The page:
Jesus Christ fulfilled the moral law both in His life and in His death. He obeyed it perfectly. Of the entire human race, only He never sinned (see John 5:46; 2 Corinthians 5:21; 1 Peter 2:22). He also laid down His life to pay the penalty for sin demanded by the law (see John 3:16; John 10:11-l8; John 11:50-52; Romans. 5:6-8; 2 Corinthians. 5:21). Because Jesus Christ fulfilled the requirements of the moral law, believers in him are restored to relationship with God through grace and no longer alienated and tormented by guilt. Only with Jesus Christ as both master and example can people manifest God’s love and exhibit a righteousness that fulfills the law without being shackled by it (Romans 13:8-10).

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Why Doesn’t God Make His Existence Undeniable?

God may have designed the universe so that the motive for faith must be as much moral, relational and spiritual as it is logical. Consider what the author of the Epistle to the Hebrews writes:

Now faith is being sure of what we hope for and certain of what we do not see. This is what the ancients were commended for. By faith we understand that the universe was formed at God’s command, so that what is seen was not made out of what was visible. By faith Abel offered God a better sacrifice than Cain did. By faith he was commended as a righteous man, when God spoke well of his offerings. And by faith he still speaks, even though he is dead. By faith Enoch was taken from this life, so that he did not experience death; he could not be found, because God had taken him away. For before he was taken, he was commended as one who pleased God. And without faith it is impossible to please God, because anyone who comes to him must believe that he exists and that he rewards those who earnestly seek him. (Hebrews 11:1-6 NIV, italics added).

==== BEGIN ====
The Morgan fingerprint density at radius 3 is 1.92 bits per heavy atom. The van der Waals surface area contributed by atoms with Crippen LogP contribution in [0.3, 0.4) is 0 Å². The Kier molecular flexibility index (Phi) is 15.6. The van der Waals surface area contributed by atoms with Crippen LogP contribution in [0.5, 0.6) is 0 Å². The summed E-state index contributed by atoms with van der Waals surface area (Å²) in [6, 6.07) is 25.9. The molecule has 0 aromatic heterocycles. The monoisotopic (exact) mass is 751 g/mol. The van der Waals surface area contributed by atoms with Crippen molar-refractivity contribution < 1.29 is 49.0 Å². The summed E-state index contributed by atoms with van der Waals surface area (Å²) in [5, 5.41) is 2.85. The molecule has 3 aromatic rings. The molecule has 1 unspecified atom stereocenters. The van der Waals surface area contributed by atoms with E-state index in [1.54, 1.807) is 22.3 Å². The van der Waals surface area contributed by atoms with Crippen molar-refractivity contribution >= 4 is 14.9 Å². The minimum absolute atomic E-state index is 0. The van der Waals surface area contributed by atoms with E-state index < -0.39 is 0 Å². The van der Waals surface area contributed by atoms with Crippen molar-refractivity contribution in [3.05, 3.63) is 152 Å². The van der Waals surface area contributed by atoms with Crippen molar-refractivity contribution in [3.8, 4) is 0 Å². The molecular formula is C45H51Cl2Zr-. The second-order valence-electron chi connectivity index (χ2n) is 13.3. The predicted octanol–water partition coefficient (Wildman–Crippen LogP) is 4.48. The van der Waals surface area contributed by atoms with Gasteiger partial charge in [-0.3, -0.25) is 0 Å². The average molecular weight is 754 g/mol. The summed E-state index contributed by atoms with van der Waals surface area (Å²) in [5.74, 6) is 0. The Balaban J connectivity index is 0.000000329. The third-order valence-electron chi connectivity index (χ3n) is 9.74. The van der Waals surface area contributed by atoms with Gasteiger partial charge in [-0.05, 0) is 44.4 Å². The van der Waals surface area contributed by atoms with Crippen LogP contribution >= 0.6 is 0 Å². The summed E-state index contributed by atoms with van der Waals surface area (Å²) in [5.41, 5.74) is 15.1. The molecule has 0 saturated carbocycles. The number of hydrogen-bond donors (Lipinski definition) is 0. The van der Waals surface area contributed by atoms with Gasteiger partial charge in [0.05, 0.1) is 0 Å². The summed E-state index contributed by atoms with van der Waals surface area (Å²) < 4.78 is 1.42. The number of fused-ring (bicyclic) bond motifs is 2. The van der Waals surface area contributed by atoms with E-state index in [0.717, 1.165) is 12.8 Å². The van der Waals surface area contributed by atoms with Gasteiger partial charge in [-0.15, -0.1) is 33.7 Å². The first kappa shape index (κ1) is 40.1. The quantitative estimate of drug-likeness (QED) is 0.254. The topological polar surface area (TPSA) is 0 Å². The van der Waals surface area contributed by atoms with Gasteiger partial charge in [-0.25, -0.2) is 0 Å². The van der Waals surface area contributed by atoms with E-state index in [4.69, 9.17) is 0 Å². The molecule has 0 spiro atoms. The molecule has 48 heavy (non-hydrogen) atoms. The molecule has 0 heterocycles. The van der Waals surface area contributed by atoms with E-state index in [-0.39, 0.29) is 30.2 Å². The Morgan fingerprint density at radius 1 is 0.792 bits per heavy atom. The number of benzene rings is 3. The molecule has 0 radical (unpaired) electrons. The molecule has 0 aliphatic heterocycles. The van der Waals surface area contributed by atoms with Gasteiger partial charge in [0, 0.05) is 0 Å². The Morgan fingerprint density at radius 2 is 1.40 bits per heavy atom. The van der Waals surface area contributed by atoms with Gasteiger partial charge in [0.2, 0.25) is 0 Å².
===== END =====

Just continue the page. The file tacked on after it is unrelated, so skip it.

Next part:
In fact, the intrinsic nature of faith, hope, and love are such that they shouldn’t and can’t be reduced to mere logic. If God designed the universe so that His presence could be “proven” in the scientific, mathematical sense, faith wouldn’t have to be a decision of the heart. It would be mere acquiescence of the mind, motivated by necessity and fear but not by love. If faith, hope, and love were reduced to a logical decision, freedom would vanish. Who would dare stand against God if logic always seemed completely on the side of faith? If God’s existence and ultimate control were undeniable, people would obey out of fear and would struggle to conceal their resentment.

Rather than being a loving, heavenly Father who allows prodigals to make mistakes, repent, and come home to experience His love, He would be viewed as such an ominous authority that creatures would never dare become prodigals, who by returning to faith could discover freedom, individuality, calling, and love. Self-awareness would be overwhelmed by the obviousness of God’s presence. Creatures would be so engulfed by His power and glory that they couldn’t even begin to discover themselves. Love as we know it could never exist in such a world.